In Praise of Elder Dogs

This blog is created in celebration of the elder dogs, of any breed, who've touched our hearts. You are invited to add your own reflections, or, if you wish, track the progress of your own elder dogs. ("Elder," BTW, is defined here as 10 years or more, except in breeds known for shorter lifespans, such as the Great Dane.) Send your stories and photos to me at branta(at)

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Location: Hunt, Texas, United States

I've been privileged to share my life with five unforgettable Cavalier King Charles Spaniels. This blog was inspired by Cooper, my first, whose indominatable bright spirit triumphed over his limitations. Every day of his life, till the very end, he woke joyously, happy to greet the day. I would wish the same for all of us!

Sunday, December 25, 2005

CHRISTMAS EVE. At one point in the afternoon, Tessie (my elder female Cavalier) began shrieking as if something was hurting her badly. I reached for her, thinking she'd snagged a nail in her coat or something like that, but there was no sign of anything external. She was also briefly staring into the distance, not "gone" into a full-blown seizure but clearly "off" and making snapping motions with her jaws. At one point she accidentally nipped me and that seemed to bring her back -- she looked at me, clearly troubled (a sweet-tempered girl, typical of her breed, she has never bitten or shown any inclination to bite). I got down on the floor with her and held her, rubbing the right side of her head. She let me do that for a while, and when we were finished she went to rub her head on the wall. Within just a few minutes, she was fully normal again, back to her old self. The Tech at our Vet's, where we board our dogs when we're away, reported one incident like this a few months ago, but it's the first time I've seen it -- almost a mini-seizure.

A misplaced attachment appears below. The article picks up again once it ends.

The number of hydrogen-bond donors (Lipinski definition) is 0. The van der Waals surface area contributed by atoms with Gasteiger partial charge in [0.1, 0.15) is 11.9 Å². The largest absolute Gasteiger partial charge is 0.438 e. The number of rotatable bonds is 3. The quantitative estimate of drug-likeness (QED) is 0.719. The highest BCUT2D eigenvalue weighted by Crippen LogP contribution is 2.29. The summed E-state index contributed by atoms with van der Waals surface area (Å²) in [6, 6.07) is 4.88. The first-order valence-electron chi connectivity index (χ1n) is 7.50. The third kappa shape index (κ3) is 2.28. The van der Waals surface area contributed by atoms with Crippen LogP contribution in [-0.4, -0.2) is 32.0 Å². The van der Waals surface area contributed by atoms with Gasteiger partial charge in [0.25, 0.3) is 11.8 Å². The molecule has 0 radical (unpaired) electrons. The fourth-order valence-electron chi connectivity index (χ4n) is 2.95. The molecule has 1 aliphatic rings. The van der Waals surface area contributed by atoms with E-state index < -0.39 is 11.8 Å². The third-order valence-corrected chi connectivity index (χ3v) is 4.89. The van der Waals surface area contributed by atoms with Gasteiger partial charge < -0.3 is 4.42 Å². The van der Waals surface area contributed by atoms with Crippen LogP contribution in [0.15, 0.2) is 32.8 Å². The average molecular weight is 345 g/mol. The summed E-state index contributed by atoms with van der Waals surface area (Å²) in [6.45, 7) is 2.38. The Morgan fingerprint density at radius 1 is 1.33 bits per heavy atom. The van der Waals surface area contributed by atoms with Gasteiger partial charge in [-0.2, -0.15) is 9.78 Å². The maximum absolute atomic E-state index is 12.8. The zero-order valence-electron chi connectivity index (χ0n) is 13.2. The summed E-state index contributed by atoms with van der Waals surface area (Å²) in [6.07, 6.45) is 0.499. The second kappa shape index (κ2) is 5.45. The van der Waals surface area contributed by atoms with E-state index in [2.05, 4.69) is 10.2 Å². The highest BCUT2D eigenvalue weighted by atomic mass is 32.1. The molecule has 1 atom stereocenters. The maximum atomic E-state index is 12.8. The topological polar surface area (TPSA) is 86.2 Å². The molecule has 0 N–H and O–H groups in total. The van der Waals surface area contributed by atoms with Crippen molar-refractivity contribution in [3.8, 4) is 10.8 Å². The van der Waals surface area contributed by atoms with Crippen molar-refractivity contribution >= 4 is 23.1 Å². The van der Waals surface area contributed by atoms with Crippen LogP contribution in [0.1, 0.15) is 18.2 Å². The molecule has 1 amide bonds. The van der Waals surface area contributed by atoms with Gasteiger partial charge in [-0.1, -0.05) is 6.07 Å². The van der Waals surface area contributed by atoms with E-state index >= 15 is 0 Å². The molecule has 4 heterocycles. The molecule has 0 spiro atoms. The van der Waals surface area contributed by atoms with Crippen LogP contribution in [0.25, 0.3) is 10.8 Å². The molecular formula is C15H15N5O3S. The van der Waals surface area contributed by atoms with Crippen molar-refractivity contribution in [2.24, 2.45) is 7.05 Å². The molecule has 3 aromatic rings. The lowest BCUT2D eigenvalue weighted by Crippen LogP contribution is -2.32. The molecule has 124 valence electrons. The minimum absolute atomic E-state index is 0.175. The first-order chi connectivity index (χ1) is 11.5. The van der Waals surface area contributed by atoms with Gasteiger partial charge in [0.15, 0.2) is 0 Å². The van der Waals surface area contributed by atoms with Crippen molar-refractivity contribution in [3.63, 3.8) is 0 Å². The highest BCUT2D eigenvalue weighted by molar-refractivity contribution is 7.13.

Cooper's day, on the other hand, was better: to everyone's surprise, he walked as he hasn't walked in months. While he slept much of the day, he was able to go wherever he wanted and stand, sit, and lie down as desired.

We are still savoring the dozens of birthday greetings that arrived for him on the 19th, when he turned 15. What a strange business this aging is -- good days and bad, days of wondering how much longer we'll have with them, followed by days in which it seems they'll always be here. Often these days are back-to-back. It's as if our lives haven't taught us to live in the moment, their lives will.


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